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6 Nov 2002 : Column 320Wcontinued
Mr. Jamieson: In connection with the construction of the Channel Tunnel Rail Link, the Secretary of State had (and continues to have) rights under a Property Agreement entered into with Railtrack plc to buy from the company any land owned by the company which is needed for the Channel Tunnel Rail Link, and certain rights of access.
Bob Spink: To ask the Secretary of State for Transport what the distance is from the mean low water mark on the OS map to the edge of the four runway Cliffe Airport Option at the nearest point; and whether the four runway Cliffe Airport Option would be built past the mean low water mark at any point. 
Mr. Jamieson: The Cliffe option boundary, as published in the The Future Development of Air Transport in the United Kingdom: South East consultation document, is around 1300 metres from the general Mean Low Water (MLW) line (excluding inlets and streams) and would not require building past the MLW mark.
The precise location of this, and all other published options, should be considered as indicative only. If any option is supported in the air transport White Paper more detailed design and project definition will be required.
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Bob Spink: To ask the Secretary of State for Transport what the distance is from the proposed edge of the four runway Cliffe Airport Option to the borough constituency boundary for Castle Point, at the closest point.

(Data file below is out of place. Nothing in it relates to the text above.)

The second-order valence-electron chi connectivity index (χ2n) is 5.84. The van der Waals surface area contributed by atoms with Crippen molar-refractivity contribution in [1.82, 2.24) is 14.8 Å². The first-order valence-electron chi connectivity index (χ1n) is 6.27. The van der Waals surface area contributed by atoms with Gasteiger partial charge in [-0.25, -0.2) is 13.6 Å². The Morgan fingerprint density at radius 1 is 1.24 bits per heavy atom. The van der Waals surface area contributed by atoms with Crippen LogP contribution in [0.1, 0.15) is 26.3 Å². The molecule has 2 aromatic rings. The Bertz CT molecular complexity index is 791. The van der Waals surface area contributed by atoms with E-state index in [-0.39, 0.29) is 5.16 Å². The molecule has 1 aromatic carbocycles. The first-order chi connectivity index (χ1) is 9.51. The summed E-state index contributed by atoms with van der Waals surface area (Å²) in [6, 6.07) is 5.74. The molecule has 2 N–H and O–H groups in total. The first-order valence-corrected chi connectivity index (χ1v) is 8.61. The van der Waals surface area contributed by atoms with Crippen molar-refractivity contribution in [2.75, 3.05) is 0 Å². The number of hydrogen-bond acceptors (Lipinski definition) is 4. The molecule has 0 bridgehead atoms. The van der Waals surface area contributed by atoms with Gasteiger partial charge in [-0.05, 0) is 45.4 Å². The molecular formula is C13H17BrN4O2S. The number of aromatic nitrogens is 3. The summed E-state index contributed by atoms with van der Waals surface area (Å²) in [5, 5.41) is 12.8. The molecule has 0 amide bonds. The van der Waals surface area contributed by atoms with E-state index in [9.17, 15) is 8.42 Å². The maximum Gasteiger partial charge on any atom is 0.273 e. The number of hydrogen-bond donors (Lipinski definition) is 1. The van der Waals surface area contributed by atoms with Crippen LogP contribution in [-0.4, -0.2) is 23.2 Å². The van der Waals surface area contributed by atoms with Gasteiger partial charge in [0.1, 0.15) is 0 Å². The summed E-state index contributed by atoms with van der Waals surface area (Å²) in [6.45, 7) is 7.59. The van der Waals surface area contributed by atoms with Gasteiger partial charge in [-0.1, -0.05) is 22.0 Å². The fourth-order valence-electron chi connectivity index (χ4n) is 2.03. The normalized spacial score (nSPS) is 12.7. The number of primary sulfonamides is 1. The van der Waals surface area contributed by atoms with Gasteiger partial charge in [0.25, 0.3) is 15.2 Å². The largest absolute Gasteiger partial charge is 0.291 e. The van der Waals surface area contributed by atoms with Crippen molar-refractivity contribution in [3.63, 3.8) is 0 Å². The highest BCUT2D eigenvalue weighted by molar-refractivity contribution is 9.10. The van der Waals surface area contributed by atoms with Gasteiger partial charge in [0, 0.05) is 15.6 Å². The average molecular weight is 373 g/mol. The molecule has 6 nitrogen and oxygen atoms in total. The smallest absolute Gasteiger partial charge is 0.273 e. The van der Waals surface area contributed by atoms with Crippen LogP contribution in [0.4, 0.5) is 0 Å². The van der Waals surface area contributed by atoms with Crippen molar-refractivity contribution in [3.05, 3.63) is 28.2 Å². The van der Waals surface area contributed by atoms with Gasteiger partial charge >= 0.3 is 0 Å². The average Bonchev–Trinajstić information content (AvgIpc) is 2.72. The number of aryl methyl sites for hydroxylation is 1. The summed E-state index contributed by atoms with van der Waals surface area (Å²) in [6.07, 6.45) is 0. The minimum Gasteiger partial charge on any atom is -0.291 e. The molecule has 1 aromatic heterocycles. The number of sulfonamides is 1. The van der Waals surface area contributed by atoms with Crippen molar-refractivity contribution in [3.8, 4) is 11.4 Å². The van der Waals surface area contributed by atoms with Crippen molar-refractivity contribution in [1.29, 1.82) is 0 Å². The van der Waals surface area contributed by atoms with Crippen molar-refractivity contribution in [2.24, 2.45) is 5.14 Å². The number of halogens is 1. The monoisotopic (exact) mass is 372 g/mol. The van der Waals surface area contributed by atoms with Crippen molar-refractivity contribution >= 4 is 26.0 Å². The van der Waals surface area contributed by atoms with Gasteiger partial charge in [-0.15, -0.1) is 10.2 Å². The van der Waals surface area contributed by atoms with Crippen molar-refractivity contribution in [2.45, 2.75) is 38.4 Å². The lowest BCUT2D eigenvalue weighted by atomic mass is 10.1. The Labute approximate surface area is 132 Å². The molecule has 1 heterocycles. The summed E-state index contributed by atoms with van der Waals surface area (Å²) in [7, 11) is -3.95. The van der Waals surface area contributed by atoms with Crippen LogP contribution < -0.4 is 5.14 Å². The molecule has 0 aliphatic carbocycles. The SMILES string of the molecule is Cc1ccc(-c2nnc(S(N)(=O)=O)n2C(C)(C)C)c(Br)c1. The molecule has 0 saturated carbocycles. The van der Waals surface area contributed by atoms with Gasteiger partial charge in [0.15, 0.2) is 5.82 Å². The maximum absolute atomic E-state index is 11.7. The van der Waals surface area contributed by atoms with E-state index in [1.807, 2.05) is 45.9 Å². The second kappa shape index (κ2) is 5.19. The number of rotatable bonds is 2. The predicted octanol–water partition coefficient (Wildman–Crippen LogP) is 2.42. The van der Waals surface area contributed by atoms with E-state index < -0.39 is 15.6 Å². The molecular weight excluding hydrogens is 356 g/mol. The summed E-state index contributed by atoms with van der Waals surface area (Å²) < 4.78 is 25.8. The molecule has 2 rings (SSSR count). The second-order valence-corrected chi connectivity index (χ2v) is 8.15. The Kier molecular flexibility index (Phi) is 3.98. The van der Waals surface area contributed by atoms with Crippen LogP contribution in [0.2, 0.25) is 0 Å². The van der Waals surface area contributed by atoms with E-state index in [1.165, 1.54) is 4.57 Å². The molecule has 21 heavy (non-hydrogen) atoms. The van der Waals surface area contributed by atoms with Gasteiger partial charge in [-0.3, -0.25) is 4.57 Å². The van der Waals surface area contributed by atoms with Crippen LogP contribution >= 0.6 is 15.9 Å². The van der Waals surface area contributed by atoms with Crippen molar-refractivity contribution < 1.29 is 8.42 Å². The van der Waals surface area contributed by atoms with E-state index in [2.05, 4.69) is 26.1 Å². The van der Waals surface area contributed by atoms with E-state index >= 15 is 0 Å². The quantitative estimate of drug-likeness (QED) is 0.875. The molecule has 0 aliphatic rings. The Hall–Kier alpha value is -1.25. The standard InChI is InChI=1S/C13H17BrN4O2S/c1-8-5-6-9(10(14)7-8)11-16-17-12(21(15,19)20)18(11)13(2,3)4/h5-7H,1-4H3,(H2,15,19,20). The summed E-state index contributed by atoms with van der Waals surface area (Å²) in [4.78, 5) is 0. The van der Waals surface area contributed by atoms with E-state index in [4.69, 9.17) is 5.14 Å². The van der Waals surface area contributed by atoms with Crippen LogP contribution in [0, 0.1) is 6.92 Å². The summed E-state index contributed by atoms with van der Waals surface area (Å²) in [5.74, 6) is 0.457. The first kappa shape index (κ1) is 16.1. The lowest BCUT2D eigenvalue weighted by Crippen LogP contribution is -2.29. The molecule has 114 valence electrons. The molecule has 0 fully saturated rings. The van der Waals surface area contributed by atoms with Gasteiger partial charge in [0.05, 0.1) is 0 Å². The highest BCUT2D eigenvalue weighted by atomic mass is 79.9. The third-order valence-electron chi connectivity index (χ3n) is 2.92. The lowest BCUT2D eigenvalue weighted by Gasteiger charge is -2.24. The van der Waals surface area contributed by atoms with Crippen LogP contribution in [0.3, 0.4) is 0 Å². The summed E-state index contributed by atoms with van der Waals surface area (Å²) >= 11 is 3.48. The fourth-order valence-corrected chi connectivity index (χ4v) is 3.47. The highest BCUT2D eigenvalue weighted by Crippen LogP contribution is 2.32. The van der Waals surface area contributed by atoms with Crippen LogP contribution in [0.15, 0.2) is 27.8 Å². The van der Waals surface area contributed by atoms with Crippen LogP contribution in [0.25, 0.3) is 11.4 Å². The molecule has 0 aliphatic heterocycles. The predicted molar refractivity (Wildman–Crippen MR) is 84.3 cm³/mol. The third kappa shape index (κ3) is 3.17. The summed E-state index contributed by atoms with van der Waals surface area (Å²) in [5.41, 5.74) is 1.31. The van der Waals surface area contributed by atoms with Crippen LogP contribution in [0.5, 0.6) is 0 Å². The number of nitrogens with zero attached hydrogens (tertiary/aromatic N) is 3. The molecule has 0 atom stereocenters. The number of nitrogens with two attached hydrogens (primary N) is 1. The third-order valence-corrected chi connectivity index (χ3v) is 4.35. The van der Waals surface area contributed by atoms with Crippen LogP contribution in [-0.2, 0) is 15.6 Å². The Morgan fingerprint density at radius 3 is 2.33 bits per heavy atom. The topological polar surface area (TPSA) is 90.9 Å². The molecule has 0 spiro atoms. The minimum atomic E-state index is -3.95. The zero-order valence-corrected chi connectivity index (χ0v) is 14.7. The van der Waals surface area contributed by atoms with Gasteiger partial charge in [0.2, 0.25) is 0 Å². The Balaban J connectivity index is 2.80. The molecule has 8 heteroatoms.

Mr. Jamieson: As published in The Future Development of Air Transport in the United Kingdom (South East) consultation document, the Cliffe option lies about 2.5 kilometres from the Castle Point borough boundary, at the closest point.
Bob Spink: To ask the Secretary of State for Transport how high above the River Thames, at low tide, (a) the runways and (b) the highest buildings would be in the Cliffe Airport four runway option. 
Mr. Jamieson: The South East and East of England Regional Air Services study (SERAS) analysis indicates that the runways associated with the Cliffe option would be between 12 and 15 metres above mean sea level. The analysis did not include either a calculation against low tide levels or the design of airport buildings and associated infrastructure.
Mr. Jamieson: The Cliffe option published in The Future Development of Air Transport in the United Kingdom (South East) consultation document has a main east-west runway length of around 4000 metres. The diagonal runway is 3000 metres long. Both include an allowance for runway end safety areas.
Mr. Shepherd: To ask the hon. Member for Roxburgh and Berwickshire, representing the House of Commons Commission, how many members of the Metropolitan Police Fire Section are based within the precinct of the Palace of Westminster; and if he will list (a) their duties and (b) the equipment available for use in an emergency. 
Mr. Kirkwood: There are 21 Metropolitan Police Fire Officers based on the Parliamentary Estate. Their duties include fire prevention, response to alarm calls, patrols of the estate to ensure fire safety measures are in place, together with initial response to fires. In the event of Fire Brigade Officers attending a fire, the role of the Metropolitan Police Fire Officers is to liaise, brief and